Posts Tagged Abuja
It is quite a contrast when a couple of your loved ones have the grace to celebrate the blessing of new borns in their families right in a period when some two hundred girls have been missing for more than a fortnight.
Bad enough that 234 girls got kidnapped from school and most remain missing ever since, the girls were taken by Boko Haram but worst of all, the country seems powerless in bringing the girls back home alive.
Once upon a time, the Nigerian military used to be reverred as arguably the best foot soldiers in the world yet if the case now is about one military man allegedly giving testimony of his time at Borno and lobbying to not return there because the insurgents they went after are better equipped… which way then for the military and Nigeria?
It is even more worrisome that there could be moles in the military giving away their plans to the insurgents, a thought which has been alluded as a reason for the insurgents successfully ambushing our military men who come after them.
If such is the case in a highly sensitive situation, then it is well past the time to start pondering on what to do in the event that these insurgents decide to make their hobby of chaos a truly national dilemma; ‘truly’ because in the view of some, the absence of the insurgents’ violence in their parts of the country means it’s not really a concerning issue.
But when an explosion occurs in a crowded motor park too soon after the SSS office, right by Aso Villa, came under siege… less than three years after the explosion at the United Nations building, all in Abuja… the nation’s capital, clearly makes the current situation a national concern that must be dealt with.
Those incidents along with the others attributed to Boko Haram in the last three years surely makes one see the true nature of the issue we must deal with before it consumes us.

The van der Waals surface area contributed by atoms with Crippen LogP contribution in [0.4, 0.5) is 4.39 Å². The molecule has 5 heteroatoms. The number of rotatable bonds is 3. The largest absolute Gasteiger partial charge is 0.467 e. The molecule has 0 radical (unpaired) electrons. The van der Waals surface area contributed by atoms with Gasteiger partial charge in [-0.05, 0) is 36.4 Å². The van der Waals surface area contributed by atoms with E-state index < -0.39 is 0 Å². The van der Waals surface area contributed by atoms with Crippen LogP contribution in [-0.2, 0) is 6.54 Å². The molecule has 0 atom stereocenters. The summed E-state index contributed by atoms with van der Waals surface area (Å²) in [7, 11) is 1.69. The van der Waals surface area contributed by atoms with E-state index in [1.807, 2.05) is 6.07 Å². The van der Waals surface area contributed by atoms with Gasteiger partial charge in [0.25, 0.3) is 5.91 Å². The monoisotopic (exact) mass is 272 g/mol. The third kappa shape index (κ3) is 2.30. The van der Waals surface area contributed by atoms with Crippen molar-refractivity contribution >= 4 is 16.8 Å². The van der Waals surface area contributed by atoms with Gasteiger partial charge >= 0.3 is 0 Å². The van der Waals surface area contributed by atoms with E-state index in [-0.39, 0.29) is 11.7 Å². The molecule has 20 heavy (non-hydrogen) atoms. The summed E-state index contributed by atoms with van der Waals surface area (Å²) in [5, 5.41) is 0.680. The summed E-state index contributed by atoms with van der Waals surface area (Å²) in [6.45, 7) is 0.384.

As at this moment however, it remains apparent that the President doesn’t see the matter as one not to take lightly and thus, questions the Commander-in-Chief title that comes with his office. Instead, a politicising of the problem seems the way this government is taking.
It is then left to we the citizens who ‘put’ him in that position to take sensible steps towards reuniting the girls with their families first, then putting competent people who will actually serve to make the system better afterwards.
That said, the cry for and hope that our missing girls get found and returned home safely as soon as possible is not just stemming from their kidnap alone but their kidnap is an unfortunate crux in a wide fiery complex threatening to unleash a chaos most of us have not experienced.
Bringing our girls back home would not only restore the happiness of hundreds of despairing parents but also begin to assure them (somewhat) and the rest of us in the country that we can feel safe again.
For now, it is a major worry that insurgents can resist and even defeat the nation’s military and one only hopes, for the sake of the new borns and young ones who have little or no idea of what is going on, that matters don’t descend into a state that can only be brought about from an abyss unimaginable.
It is well.
Note: The second Nyanya explosion happened about 30 minutes after this post was published.